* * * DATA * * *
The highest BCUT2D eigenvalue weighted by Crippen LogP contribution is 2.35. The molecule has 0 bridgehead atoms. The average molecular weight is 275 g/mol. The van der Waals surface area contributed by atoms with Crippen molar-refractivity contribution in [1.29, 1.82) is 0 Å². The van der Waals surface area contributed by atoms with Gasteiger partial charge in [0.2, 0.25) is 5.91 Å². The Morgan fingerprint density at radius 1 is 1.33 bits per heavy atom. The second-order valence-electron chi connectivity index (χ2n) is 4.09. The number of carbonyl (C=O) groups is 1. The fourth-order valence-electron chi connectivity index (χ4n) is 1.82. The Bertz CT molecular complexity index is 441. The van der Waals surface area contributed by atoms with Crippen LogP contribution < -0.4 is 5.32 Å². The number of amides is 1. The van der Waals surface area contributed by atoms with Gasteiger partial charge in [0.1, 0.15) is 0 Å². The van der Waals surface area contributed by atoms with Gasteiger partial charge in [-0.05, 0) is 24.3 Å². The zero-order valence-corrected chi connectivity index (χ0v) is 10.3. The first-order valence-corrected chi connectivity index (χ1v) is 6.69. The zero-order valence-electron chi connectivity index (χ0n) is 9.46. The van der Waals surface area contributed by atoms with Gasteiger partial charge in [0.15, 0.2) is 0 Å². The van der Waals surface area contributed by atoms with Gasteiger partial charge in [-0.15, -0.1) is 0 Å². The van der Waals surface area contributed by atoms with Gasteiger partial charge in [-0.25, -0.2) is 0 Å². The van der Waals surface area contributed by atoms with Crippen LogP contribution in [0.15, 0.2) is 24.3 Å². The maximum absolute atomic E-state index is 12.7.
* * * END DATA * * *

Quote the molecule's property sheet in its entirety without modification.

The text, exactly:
The highest BCUT2D eigenvalue weighted by Crippen LogP contribution is 2.35. The molecule has 0 bridgehead atoms. The average molecular weight is 275 g/mol. The van der Waals surface area contributed by atoms with Crippen molar-refractivity contribution in [1.29, 1.82) is 0 Å². The van der Waals surface area contributed by atoms with Gasteiger partial charge in [0.2, 0.25) is 5.91 Å². The Morgan fingerprint density at radius 1 is 1.33 bits per heavy atom. The second-order valence-electron chi connectivity index (χ2n) is 4.09. The number of carbonyl (C=O) groups is 1. The fourth-order valence-electron chi connectivity index (χ4n) is 1.82. The Bertz CT molecular complexity index is 441. The van der Waals surface area contributed by atoms with Crippen LogP contribution < -0.4 is 5.32 Å². The number of amides is 1. The van der Waals surface area contributed by atoms with Gasteiger partial charge in [0.1, 0.15) is 0 Å². The van der Waals surface area contributed by atoms with Gasteiger partial charge in [-0.05, 0) is 24.3 Å². The zero-order valence-corrected chi connectivity index (χ0v) is 10.3. The first-order valence-corrected chi connectivity index (χ1v) is 6.69. The zero-order valence-electron chi connectivity index (χ0n) is 9.46. The van der Waals surface area contributed by atoms with Gasteiger partial charge in [0.15, 0.2) is 0 Å². The van der Waals surface area contributed by atoms with Gasteiger partial charge in [-0.15, -0.1) is 0 Å². The van der Waals surface area contributed by atoms with Gasteiger partial charge in [-0.25, -0.2) is 0 Å². The van der Waals surface area contributed by atoms with Crippen LogP contribution in [0.15, 0.2) is 24.3 Å². The maximum absolute atomic E-state index is 12.7.